Gold looks technically oversold, ready for a price reversal
As I often say, every asset class has its own DNA of volatility, which is measured by standard deviation. Specifically, standard deviation gauges the typical fluctuation of a security or asset class around its mean return over a period of time ranging from one day to 12 months or more.
This brings us to mean reversion, which is the theory that, although prices might trend up for some time (as in a bull market), or fall (as in a bear market), they tend to move back toward their historic averages eventually. Such elasticity is the basis for knowing when an asset is overbought or oversold—and when to sell or buy.
As you can see in the oscillator below, gold looks oversold right now and is nearing a “buy” signal, after which we can statistically expect it to return to its mean.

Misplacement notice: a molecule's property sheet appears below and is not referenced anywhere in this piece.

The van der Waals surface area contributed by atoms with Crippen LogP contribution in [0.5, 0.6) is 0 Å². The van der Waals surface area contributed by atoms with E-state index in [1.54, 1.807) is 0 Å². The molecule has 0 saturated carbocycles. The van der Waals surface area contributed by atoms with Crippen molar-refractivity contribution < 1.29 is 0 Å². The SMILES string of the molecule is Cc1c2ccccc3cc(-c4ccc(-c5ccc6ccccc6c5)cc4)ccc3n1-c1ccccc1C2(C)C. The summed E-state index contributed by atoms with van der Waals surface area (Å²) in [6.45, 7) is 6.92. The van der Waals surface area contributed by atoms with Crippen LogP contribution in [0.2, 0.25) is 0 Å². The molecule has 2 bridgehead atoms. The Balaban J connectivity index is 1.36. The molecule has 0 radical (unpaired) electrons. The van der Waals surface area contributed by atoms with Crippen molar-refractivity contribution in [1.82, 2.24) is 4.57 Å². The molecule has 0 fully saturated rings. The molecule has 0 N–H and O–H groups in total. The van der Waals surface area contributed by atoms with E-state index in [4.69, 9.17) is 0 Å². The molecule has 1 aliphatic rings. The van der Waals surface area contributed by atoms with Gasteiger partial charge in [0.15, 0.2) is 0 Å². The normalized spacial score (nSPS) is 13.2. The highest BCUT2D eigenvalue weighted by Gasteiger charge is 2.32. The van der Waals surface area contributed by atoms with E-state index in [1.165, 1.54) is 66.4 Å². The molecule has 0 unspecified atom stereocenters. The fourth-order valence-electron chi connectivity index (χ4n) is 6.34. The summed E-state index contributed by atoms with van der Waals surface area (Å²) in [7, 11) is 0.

Gold’s current standard deviation for the 60-day period is about 7 percent—you can reasonably expect it to move this much over a two-month period, therefore, 68 percent of the time.
For more on standard deviation and mean reversion, I invite you to download my whitepaper, “Managing Expectations: Anticipate Before You Participate in the Market.”
The J.P. Morgan Global Purchasing Manager’s Index is an indicator of the economic health of the global manufacturing sector. The PMI index is based on five major indicators: new orders, inventory levels, production, supplier deliveries and the employment environment.
Standard deviation is a measure of the dispersion of a set of data from its mean. The more spread apart the data, the higher the deviation. Standard deviation is also known as historical volatility.
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Holdings may change daily. Holdings are reported as of the most recent quarter-end. None of the securities mentioned in the article were held by any accounts managed by U.S. Global Investors as of 9/30/2016.